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IUP boxers take fifth at national competition

by DUSTIN FILLOY on April 11, 2013 10:40 AM

With just three boxers on its roster, the IUP Boxing Club couldn’t realistically make a run at juggernauts like Army and Air Force on Saturday in the National Collegiate Boxing Association National Championships at Foxwoods Resort Casino in Mashantucket, Conn.

But less than two months after the untimely passing of IUP assistant coach Mike Donatelli, the Crimson Hawks traveled to Connecticut with heavy hearts, and thanks to junior Liam Spellane and senior John Zemrose, returned the nation’s fifth-best college boxing team.

Spellane (185 pounds) was a silver medalist, and Zemrose (super heavyweight) took bronze, and in bittersweet fashion, the Crimson Hawks placed fifth, finishing only behind first-place Army, Air Force, the Coast Guard and Navy.

Freshman Jamal Ferguson (147) qualified but didn’t earn a medal.

“We only have three boxers, but we qualified 100 percent of our team for nationals,” Rick Fanella said. “We did pretty well in a tournament that had over 30 college teams. To even be able to compete with the academies is a testament to the dedication of the kids in our program. We took the fight to those guys. We always say to the kids, ‘We’d rather fly with the eagles than hang out with the crows.’ I truly believe with the athletes we have on this campus that we could win a national team title if we had the numbers.”

Spellane won the Midwest Regional title to garner a first-round bye in his first appearance at nationals. He then outpointed Army’s Jacob Conley in a three-round battle in the semifinals.

Spellane, however, got nipped in the championship bout by defending national champion Josue Gatan of the University of Nevada, Reno.

Fanella said the seasoned Gatan used a tricky over-hand right to keep Spellane off balance in the fight’s second and third rounds.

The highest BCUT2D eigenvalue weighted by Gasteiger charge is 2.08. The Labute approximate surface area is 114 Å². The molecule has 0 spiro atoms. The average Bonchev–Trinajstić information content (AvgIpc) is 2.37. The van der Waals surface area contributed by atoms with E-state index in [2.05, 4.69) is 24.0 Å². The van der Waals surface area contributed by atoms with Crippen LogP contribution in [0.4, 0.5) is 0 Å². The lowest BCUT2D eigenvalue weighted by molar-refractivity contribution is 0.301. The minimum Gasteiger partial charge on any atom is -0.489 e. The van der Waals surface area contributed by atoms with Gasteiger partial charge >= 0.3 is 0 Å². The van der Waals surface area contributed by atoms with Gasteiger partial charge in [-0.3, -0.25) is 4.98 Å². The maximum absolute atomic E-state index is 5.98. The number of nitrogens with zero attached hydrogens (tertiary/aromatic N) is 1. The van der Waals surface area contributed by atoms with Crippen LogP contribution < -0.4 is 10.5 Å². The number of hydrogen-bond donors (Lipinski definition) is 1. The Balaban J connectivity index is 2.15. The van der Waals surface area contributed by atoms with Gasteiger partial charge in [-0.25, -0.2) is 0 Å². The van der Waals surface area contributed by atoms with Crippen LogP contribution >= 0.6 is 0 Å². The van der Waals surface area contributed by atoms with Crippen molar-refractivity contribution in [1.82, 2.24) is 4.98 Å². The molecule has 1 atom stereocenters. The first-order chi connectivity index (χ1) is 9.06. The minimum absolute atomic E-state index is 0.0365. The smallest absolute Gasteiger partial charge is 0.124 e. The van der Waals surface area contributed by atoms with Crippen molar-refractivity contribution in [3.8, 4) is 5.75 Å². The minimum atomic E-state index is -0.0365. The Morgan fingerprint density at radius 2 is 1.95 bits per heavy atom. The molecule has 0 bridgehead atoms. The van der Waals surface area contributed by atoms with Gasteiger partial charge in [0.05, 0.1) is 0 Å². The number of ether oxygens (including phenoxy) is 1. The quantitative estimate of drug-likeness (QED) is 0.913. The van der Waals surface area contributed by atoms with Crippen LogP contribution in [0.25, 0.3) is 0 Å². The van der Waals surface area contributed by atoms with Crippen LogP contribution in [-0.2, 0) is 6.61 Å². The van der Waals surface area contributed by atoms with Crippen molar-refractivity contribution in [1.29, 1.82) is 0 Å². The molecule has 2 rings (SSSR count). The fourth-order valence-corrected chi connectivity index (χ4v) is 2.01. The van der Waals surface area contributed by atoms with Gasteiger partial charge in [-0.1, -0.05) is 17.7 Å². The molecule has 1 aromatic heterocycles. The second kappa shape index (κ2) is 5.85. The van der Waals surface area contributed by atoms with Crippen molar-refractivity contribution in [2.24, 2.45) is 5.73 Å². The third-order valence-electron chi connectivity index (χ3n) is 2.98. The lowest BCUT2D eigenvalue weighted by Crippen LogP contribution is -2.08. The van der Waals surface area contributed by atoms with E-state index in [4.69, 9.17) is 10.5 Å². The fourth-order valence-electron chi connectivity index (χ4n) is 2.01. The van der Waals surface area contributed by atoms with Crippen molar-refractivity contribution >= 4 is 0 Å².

“It wasn’t hurting Liam. It was more of a distraction,” Fanella said. “Liam just started thinking too much. And when you start thinking too much in boxing, you get beat.”

Zemrose, also a first-time national qualifier, outshined Lock Haven brute Drew Gensimore in the quarterfinals to set up a semifinal-round match with defending national champ, Olawale Lawal, of Air Force.

Lawal, a former football player at Air Force, used his speed and agility to outpoint Zemrose and went on to win his second straight national title.

“When John punches it’s like a steel piston coming at you,” Fanella said. “But they saw John fight the night before and they came up with a game plan to stay away from him. He knew he had a speed advantage so he didn’t stand toe-to-toe. He used his quickness and agility to his advantage.”

Fanella said Donatelli’s death created an emotional whirlwind that affected each of IUP’s three boxers.

A decorated amateur boxer, Donatelli, who was just 45 when he died in a helicopter accident in Los Angeles in February, spent countless hours with each boxer and was expected to return to Indiana in March after he was done participating on a television show that was slated to air on the Discovery Channel.

“They were very close to him. I’d definitely say there was an emotional factor. They were fighting in part for him,” Fanella said. “Mike had an unusual effect on people. He was so close to those guys.”

Zemrose graces the ring again Sunday, this time for the Western Pennsylvania Golden Gloves Open-class finals at the Doubletree by Hilton in Monroeville. Spellane will compete in the Western Pennsylvania Golden Gloves Novice State Championships in May.

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